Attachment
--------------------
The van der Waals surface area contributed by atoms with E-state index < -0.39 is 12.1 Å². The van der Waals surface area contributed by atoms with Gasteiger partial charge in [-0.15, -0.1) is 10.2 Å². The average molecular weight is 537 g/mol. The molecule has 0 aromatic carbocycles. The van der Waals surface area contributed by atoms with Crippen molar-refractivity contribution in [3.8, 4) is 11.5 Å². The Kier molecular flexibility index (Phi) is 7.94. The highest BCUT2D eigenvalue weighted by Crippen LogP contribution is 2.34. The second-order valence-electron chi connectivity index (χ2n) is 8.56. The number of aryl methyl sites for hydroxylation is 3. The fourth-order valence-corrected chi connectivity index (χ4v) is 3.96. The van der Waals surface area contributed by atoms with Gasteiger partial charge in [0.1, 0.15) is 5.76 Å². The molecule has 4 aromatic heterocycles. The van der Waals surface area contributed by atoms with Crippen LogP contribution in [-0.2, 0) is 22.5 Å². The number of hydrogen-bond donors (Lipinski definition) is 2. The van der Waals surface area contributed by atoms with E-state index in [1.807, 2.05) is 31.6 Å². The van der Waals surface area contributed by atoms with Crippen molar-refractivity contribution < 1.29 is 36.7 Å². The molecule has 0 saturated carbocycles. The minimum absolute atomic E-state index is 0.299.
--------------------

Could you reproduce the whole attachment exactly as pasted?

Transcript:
The van der Waals surface area contributed by atoms with E-state index < -0.39 is 12.1 Å². The van der Waals surface area contributed by atoms with Gasteiger partial charge in [-0.15, -0.1) is 10.2 Å². The average molecular weight is 537 g/mol. The molecule has 0 aromatic carbocycles. The van der Waals surface area contributed by atoms with Crippen molar-refractivity contribution in [3.8, 4) is 11.5 Å². The Kier molecular flexibility index (Phi) is 7.94. The highest BCUT2D eigenvalue weighted by Crippen LogP contribution is 2.34. The second-order valence-electron chi connectivity index (χ2n) is 8.56. The number of aryl methyl sites for hydroxylation is 3. The fourth-order valence-corrected chi connectivity index (χ4v) is 3.96. The van der Waals surface area contributed by atoms with Gasteiger partial charge in [0.1, 0.15) is 5.76 Å². The molecule has 4 aromatic heterocycles. The van der Waals surface area contributed by atoms with Crippen LogP contribution in [-0.2, 0) is 22.5 Å². The number of hydrogen-bond donors (Lipinski definition) is 2. The van der Waals surface area contributed by atoms with E-state index in [1.807, 2.05) is 31.6 Å². The van der Waals surface area contributed by atoms with Crippen molar-refractivity contribution < 1.29 is 36.7 Å². The molecule has 0 saturated carbocycles. The minimum absolute atomic E-state index is 0.299.